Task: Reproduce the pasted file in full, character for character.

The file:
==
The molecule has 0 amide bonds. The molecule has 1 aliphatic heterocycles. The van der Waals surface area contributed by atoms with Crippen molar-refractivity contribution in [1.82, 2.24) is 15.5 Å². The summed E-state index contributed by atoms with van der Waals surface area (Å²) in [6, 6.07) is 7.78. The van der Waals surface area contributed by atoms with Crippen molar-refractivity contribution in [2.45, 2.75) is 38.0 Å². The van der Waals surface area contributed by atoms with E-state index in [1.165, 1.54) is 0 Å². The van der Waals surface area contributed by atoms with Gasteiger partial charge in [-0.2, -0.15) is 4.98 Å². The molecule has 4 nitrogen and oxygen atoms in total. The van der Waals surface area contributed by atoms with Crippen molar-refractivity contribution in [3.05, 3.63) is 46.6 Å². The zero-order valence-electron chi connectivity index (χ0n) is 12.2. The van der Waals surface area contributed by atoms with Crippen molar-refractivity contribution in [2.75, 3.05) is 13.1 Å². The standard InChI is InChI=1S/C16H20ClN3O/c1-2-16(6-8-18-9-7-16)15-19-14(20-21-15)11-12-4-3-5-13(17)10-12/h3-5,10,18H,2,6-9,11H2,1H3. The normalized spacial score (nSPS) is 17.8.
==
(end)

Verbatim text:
The molecule has 0 amide bonds. The molecule has 1 aliphatic heterocycles. The van der Waals surface area contributed by atoms with Crippen molar-refractivity contribution in [1.82, 2.24) is 15.5 Å². The summed E-state index contributed by atoms with van der Waals surface area (Å²) in [6, 6.07) is 7.78. The van der Waals surface area contributed by atoms with Crippen molar-refractivity contribution in [2.45, 2.75) is 38.0 Å². The van der Waals surface area contributed by atoms with E-state index in [1.165, 1.54) is 0 Å². The van der Waals surface area contributed by atoms with Gasteiger partial charge in [-0.2, -0.15) is 4.98 Å². The molecule has 4 nitrogen and oxygen atoms in total. The van der Waals surface area contributed by atoms with Crippen molar-refractivity contribution in [3.05, 3.63) is 46.6 Å². The zero-order valence-electron chi connectivity index (χ0n) is 12.2. The van der Waals surface area contributed by atoms with Crippen molar-refractivity contribution in [2.75, 3.05) is 13.1 Å². The standard InChI is InChI=1S/C16H20ClN3O/c1-2-16(6-8-18-9-7-16)15-19-14(20-21-15)11-12-4-3-5-13(17)10-12/h3-5,10,18H,2,6-9,11H2,1H3. The normalized spacial score (nSPS) is 17.8.